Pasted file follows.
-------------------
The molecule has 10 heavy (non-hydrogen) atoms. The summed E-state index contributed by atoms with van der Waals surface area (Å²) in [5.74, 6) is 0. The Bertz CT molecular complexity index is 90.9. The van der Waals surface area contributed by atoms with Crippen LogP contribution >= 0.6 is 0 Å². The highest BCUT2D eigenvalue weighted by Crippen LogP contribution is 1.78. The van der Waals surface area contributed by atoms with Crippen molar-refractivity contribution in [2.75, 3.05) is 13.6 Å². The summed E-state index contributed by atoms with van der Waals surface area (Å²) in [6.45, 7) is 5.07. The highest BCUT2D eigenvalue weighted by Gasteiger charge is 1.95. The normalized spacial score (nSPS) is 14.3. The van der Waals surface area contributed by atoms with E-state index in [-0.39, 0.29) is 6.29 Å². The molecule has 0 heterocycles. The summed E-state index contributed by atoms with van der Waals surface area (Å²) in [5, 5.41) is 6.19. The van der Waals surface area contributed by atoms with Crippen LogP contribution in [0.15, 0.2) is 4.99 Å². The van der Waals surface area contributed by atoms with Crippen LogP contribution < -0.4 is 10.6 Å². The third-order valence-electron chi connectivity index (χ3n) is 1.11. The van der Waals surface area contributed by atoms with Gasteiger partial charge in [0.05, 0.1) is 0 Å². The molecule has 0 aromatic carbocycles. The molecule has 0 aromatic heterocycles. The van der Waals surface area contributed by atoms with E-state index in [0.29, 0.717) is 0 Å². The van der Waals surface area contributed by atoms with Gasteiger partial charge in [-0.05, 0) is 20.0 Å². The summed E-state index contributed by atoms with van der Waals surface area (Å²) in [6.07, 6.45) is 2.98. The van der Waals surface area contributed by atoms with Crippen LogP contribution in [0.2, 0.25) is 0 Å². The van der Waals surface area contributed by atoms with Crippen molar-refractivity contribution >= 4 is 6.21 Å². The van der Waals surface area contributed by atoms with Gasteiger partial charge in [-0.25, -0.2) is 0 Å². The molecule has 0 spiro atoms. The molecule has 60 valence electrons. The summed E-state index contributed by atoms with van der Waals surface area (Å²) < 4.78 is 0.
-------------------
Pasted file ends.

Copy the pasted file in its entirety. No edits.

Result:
The molecule has 10 heavy (non-hydrogen) atoms. The summed E-state index contributed by atoms with van der Waals surface area (Å²) in [5.74, 6) is 0. The Bertz CT molecular complexity index is 90.9. The van der Waals surface area contributed by atoms with Crippen LogP contribution >= 0.6 is 0 Å². The highest BCUT2D eigenvalue weighted by Crippen LogP contribution is 1.78. The van der Waals surface area contributed by atoms with Crippen molar-refractivity contribution in [2.75, 3.05) is 13.6 Å². The summed E-state index contributed by atoms with van der Waals surface area (Å²) in [6.45, 7) is 5.07. The highest BCUT2D eigenvalue weighted by Gasteiger charge is 1.95. The normalized spacial score (nSPS) is 14.3. The van der Waals surface area contributed by atoms with E-state index in [-0.39, 0.29) is 6.29 Å². The molecule has 0 heterocycles. The summed E-state index contributed by atoms with van der Waals surface area (Å²) in [5, 5.41) is 6.19. The van der Waals surface area contributed by atoms with Crippen LogP contribution in [0.15, 0.2) is 4.99 Å². The van der Waals surface area contributed by atoms with Crippen LogP contribution < -0.4 is 10.6 Å². The third-order valence-electron chi connectivity index (χ3n) is 1.11. The van der Waals surface area contributed by atoms with Gasteiger partial charge in [0.05, 0.1) is 0 Å². The molecule has 0 aromatic carbocycles. The molecule has 0 aromatic heterocycles. The van der Waals surface area contributed by atoms with E-state index in [0.29, 0.717) is 0 Å². The van der Waals surface area contributed by atoms with Gasteiger partial charge in [-0.05, 0) is 20.0 Å². The summed E-state index contributed by atoms with van der Waals surface area (Å²) in [6.07, 6.45) is 2.98. The van der Waals surface area contributed by atoms with Crippen LogP contribution in [0.2, 0.25) is 0 Å². The van der Waals surface area contributed by atoms with Crippen molar-refractivity contribution >= 4 is 6.21 Å². The van der Waals surface area contributed by atoms with Gasteiger partial charge in [-0.25, -0.2) is 0 Å². The molecule has 0 spiro atoms. The molecule has 60 valence electrons. The summed E-state index contributed by atoms with van der Waals surface area (Å²) < 4.78 is 0.